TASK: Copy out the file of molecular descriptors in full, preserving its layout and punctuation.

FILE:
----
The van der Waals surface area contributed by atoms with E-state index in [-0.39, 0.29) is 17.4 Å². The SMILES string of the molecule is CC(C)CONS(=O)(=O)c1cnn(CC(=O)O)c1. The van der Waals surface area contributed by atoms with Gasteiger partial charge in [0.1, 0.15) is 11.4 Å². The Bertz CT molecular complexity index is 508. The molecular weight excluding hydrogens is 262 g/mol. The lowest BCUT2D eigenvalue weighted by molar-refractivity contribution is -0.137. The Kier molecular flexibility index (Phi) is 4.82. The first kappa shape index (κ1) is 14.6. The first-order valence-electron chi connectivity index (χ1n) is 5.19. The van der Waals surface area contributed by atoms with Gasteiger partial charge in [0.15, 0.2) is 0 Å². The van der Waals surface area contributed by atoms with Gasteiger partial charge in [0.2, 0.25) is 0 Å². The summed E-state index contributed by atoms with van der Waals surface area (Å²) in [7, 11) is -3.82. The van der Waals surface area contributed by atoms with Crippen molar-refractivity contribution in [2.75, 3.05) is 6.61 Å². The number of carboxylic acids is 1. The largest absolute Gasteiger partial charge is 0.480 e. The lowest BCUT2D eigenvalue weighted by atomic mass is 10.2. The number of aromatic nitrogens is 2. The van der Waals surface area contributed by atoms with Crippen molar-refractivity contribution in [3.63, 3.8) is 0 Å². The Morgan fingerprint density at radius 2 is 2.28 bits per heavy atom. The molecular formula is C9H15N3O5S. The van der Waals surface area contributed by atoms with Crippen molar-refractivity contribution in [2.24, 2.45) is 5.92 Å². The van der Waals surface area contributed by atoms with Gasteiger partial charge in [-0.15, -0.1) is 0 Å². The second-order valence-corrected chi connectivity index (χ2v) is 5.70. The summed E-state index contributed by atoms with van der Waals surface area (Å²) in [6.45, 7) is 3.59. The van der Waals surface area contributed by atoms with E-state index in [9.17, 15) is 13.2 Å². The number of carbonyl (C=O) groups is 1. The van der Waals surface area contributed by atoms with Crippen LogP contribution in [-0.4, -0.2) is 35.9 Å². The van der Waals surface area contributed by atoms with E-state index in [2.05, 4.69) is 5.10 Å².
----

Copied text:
The van der Waals surface area contributed by atoms with E-state index in [-0.39, 0.29) is 17.4 Å². The SMILES string of the molecule is CC(C)CONS(=O)(=O)c1cnn(CC(=O)O)c1. The van der Waals surface area contributed by atoms with Gasteiger partial charge in [0.1, 0.15) is 11.4 Å². The Bertz CT molecular complexity index is 508. The molecular weight excluding hydrogens is 262 g/mol. The lowest BCUT2D eigenvalue weighted by molar-refractivity contribution is -0.137. The Kier molecular flexibility index (Phi) is 4.82. The first kappa shape index (κ1) is 14.6. The first-order valence-electron chi connectivity index (χ1n) is 5.19. The van der Waals surface area contributed by atoms with Gasteiger partial charge in [0.15, 0.2) is 0 Å². The van der Waals surface area contributed by atoms with Gasteiger partial charge in [0.2, 0.25) is 0 Å². The summed E-state index contributed by atoms with van der Waals surface area (Å²) in [7, 11) is -3.82. The van der Waals surface area contributed by atoms with Crippen molar-refractivity contribution in [2.75, 3.05) is 6.61 Å². The number of carboxylic acids is 1. The largest absolute Gasteiger partial charge is 0.480 e. The lowest BCUT2D eigenvalue weighted by atomic mass is 10.2. The number of aromatic nitrogens is 2. The van der Waals surface area contributed by atoms with Crippen molar-refractivity contribution in [3.63, 3.8) is 0 Å². The Morgan fingerprint density at radius 2 is 2.28 bits per heavy atom. The molecular formula is C9H15N3O5S. The van der Waals surface area contributed by atoms with Crippen molar-refractivity contribution in [2.24, 2.45) is 5.92 Å². The van der Waals surface area contributed by atoms with Gasteiger partial charge in [-0.15, -0.1) is 0 Å². The second-order valence-corrected chi connectivity index (χ2v) is 5.70. The summed E-state index contributed by atoms with van der Waals surface area (Å²) in [6.45, 7) is 3.59. The van der Waals surface area contributed by atoms with E-state index in [9.17, 15) is 13.2 Å². The number of carbonyl (C=O) groups is 1. The van der Waals surface area contributed by atoms with Crippen LogP contribution in [-0.4, -0.2) is 35.9 Å². The van der Waals surface area contributed by atoms with E-state index in [2.05, 4.69) is 5.10 Å².